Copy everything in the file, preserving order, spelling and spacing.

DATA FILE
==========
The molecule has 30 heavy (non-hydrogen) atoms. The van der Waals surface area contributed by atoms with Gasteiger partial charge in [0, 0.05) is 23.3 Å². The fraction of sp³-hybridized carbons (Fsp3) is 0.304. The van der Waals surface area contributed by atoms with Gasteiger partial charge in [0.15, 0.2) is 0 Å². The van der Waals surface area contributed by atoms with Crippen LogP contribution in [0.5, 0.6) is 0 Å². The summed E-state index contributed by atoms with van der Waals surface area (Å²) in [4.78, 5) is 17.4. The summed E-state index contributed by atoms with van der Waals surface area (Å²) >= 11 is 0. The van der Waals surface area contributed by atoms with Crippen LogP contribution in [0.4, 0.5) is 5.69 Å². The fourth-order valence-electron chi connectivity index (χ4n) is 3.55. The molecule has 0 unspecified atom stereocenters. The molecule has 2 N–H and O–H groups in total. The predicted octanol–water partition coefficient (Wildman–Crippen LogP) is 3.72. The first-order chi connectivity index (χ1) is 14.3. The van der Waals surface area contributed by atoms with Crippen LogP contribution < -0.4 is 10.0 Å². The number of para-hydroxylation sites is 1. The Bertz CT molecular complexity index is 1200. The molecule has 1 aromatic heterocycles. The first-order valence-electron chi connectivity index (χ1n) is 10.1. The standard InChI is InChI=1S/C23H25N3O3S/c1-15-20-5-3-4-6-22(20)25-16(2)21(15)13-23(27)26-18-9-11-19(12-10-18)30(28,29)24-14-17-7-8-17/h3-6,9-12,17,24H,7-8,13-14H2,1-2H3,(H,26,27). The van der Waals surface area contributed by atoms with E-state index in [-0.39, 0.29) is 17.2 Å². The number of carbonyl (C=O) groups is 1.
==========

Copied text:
The molecule has 30 heavy (non-hydrogen) atoms. The van der Waals surface area contributed by atoms with Gasteiger partial charge in [0, 0.05) is 23.3 Å². The fraction of sp³-hybridized carbons (Fsp3) is 0.304. The van der Waals surface area contributed by atoms with Gasteiger partial charge in [0.15, 0.2) is 0 Å². The van der Waals surface area contributed by atoms with Crippen LogP contribution in [0.5, 0.6) is 0 Å². The summed E-state index contributed by atoms with van der Waals surface area (Å²) in [4.78, 5) is 17.4. The summed E-state index contributed by atoms with van der Waals surface area (Å²) >= 11 is 0. The van der Waals surface area contributed by atoms with Crippen LogP contribution in [0.4, 0.5) is 5.69 Å². The fourth-order valence-electron chi connectivity index (χ4n) is 3.55. The molecule has 0 unspecified atom stereocenters. The molecule has 2 N–H and O–H groups in total. The predicted octanol–water partition coefficient (Wildman–Crippen LogP) is 3.72. The first-order chi connectivity index (χ1) is 14.3. The van der Waals surface area contributed by atoms with Crippen LogP contribution < -0.4 is 10.0 Å². The number of para-hydroxylation sites is 1. The Bertz CT molecular complexity index is 1200. The molecule has 1 aromatic heterocycles. The first-order valence-electron chi connectivity index (χ1n) is 10.1. The standard InChI is InChI=1S/C23H25N3O3S/c1-15-20-5-3-4-6-22(20)25-16(2)21(15)13-23(27)26-18-9-11-19(12-10-18)30(28,29)24-14-17-7-8-17/h3-6,9-12,17,24H,7-8,13-14H2,1-2H3,(H,26,27). The van der Waals surface area contributed by atoms with E-state index in [-0.39, 0.29) is 17.2 Å². The number of carbonyl (C=O) groups is 1.